By Cara L. Dempski
BOYCEVILLE — There is a small white church nearly five miles due north of the Village of Boyceville celebrating an important milestone this summer.
Holy Trinity Lutheran Church nestles in the hilly, curving landscape of what is commonly called Slovak Valley after the area served as the main settlement for a sizable number of Slovakian immigrants in the late 19th and early 20th centuries.
The congregation will be holding a 100th anniversary celebration with a special service, food, and activities.
While the group gathering each Sunday morning for services is not as large as it once was, the congregation is still close-knit and bears more than a few Slovakian surnames like Evan, Boda and Zavodny.
The people who regularly attend church at Holy Trinity seem proud of their building, their faith, and how their heritage is retained.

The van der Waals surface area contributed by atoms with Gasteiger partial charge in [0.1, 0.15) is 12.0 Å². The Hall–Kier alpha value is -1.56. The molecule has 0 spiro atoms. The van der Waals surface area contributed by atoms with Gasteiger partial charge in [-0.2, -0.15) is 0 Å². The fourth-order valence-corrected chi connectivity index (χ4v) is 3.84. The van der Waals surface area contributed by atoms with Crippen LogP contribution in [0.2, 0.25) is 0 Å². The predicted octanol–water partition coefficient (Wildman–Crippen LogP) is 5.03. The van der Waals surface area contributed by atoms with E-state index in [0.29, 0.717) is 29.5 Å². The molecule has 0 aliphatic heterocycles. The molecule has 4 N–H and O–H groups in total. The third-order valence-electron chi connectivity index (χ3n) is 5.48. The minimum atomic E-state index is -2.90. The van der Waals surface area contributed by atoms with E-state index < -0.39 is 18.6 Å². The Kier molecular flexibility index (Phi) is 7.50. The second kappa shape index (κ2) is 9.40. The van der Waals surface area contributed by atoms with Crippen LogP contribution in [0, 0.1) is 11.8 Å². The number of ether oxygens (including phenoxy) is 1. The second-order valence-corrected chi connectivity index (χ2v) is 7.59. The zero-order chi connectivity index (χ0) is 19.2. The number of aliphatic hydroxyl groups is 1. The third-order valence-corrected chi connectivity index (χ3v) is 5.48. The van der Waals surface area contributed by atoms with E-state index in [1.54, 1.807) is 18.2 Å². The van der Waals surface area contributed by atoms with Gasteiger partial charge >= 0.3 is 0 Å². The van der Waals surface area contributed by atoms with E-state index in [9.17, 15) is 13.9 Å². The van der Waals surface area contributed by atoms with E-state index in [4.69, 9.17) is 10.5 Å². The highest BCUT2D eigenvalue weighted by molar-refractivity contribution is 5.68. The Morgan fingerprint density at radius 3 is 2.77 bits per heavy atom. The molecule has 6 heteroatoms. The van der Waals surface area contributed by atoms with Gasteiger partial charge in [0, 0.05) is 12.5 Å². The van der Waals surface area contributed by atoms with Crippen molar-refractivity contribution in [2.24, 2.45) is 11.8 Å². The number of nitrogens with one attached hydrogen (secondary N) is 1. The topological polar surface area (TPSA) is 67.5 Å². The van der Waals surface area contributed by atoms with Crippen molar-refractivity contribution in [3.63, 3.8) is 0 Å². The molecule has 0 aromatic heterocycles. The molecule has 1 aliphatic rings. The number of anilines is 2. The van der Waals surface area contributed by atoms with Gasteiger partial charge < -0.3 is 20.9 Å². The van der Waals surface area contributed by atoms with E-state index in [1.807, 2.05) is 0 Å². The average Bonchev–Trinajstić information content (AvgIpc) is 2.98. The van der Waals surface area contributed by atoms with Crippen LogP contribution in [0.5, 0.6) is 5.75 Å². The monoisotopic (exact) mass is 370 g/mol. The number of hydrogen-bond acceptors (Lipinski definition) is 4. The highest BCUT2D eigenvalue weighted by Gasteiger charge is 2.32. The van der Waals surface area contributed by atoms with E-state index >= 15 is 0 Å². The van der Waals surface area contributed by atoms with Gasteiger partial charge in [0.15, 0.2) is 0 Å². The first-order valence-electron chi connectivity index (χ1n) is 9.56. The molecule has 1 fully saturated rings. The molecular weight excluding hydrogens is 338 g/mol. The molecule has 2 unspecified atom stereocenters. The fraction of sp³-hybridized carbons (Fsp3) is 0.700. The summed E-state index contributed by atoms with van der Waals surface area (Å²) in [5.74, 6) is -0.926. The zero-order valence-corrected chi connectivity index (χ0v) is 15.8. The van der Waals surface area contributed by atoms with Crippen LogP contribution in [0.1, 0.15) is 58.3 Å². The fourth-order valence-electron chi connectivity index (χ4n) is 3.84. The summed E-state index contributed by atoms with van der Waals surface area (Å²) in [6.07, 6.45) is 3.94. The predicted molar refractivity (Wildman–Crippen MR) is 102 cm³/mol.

The first Slovakian immigrants arrived in the Boyceville area around 1890, but the first Lutheran minister to visit the settlement, Reverend John Svatopluk Micatek, did not find his way to the Slovak settlement until 1910.
Micatek traveled to the settlement on occasion from Minneapolis before Reverend Karol Hauser took over and made infrequent visits to administer the sacraments.
The settlers initially attempted organizing a church in January 1913, but were not successful.
A fortuitous visit from the Reverend John Pelikan of Pleasant City, Ohio, in August 1917 sparked the formation of today’s Holy Trinity Lutheran Church. Pelikan was visiting friends in Haugen who were previously members of his Ohio church when he learned the Boyceville Slovakian settlement wanted to organize a church.
The Reverend Pelikan and his friend in Haugen, John Jurkovic, Sr., traveled by car to the Boyceville home of Joseph Yamriska one evening, and walked around the neighborhood the following day to invite the settlers to Yamriska’s home for an organizational meeting.
The men who attended the church’s first meeting August 1, 1917, were Joseph Shipka, Sr., John Jurkovic, Sr., John Kluclar, Daniel Listiak, John Stacho, John Kopas, Joseph Lipovsky, Jr., Andrew Dianish, Joseph Lipovsky, Sr., John Salat, Joseph Yamriska, George Lipovsky, George Evaska, Daniel Yurik and Paul Korbel.